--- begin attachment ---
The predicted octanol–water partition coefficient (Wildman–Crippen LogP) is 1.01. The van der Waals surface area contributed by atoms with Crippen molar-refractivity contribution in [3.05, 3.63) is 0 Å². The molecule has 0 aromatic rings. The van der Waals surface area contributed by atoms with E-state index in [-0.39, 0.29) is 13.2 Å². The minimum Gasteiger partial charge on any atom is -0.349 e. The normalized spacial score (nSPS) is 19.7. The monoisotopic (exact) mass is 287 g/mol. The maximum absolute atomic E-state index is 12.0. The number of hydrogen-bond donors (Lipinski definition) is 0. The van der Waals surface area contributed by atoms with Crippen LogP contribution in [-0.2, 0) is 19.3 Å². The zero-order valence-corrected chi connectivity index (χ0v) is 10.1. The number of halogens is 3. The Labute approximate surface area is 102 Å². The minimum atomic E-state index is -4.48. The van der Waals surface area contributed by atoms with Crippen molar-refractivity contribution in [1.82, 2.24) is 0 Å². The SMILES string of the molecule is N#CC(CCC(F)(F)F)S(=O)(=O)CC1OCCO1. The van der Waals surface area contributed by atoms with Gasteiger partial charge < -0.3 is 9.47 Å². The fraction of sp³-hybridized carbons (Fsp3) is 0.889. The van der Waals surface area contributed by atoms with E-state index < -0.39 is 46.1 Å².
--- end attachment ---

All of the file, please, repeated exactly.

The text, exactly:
The predicted octanol–water partition coefficient (Wildman–Crippen LogP) is 1.01. The van der Waals surface area contributed by atoms with Crippen molar-refractivity contribution in [3.05, 3.63) is 0 Å². The molecule has 0 aromatic rings. The van der Waals surface area contributed by atoms with E-state index in [-0.39, 0.29) is 13.2 Å². The minimum Gasteiger partial charge on any atom is -0.349 e. The normalized spacial score (nSPS) is 19.7. The monoisotopic (exact) mass is 287 g/mol. The maximum absolute atomic E-state index is 12.0. The number of hydrogen-bond donors (Lipinski definition) is 0. The van der Waals surface area contributed by atoms with Crippen LogP contribution in [-0.2, 0) is 19.3 Å². The zero-order valence-corrected chi connectivity index (χ0v) is 10.1. The number of halogens is 3. The Labute approximate surface area is 102 Å². The minimum atomic E-state index is -4.48. The van der Waals surface area contributed by atoms with Crippen molar-refractivity contribution in [1.82, 2.24) is 0 Å². The SMILES string of the molecule is N#CC(CCC(F)(F)F)S(=O)(=O)CC1OCCO1. The van der Waals surface area contributed by atoms with Gasteiger partial charge < -0.3 is 9.47 Å². The fraction of sp³-hybridized carbons (Fsp3) is 0.889. The van der Waals surface area contributed by atoms with E-state index < -0.39 is 46.1 Å².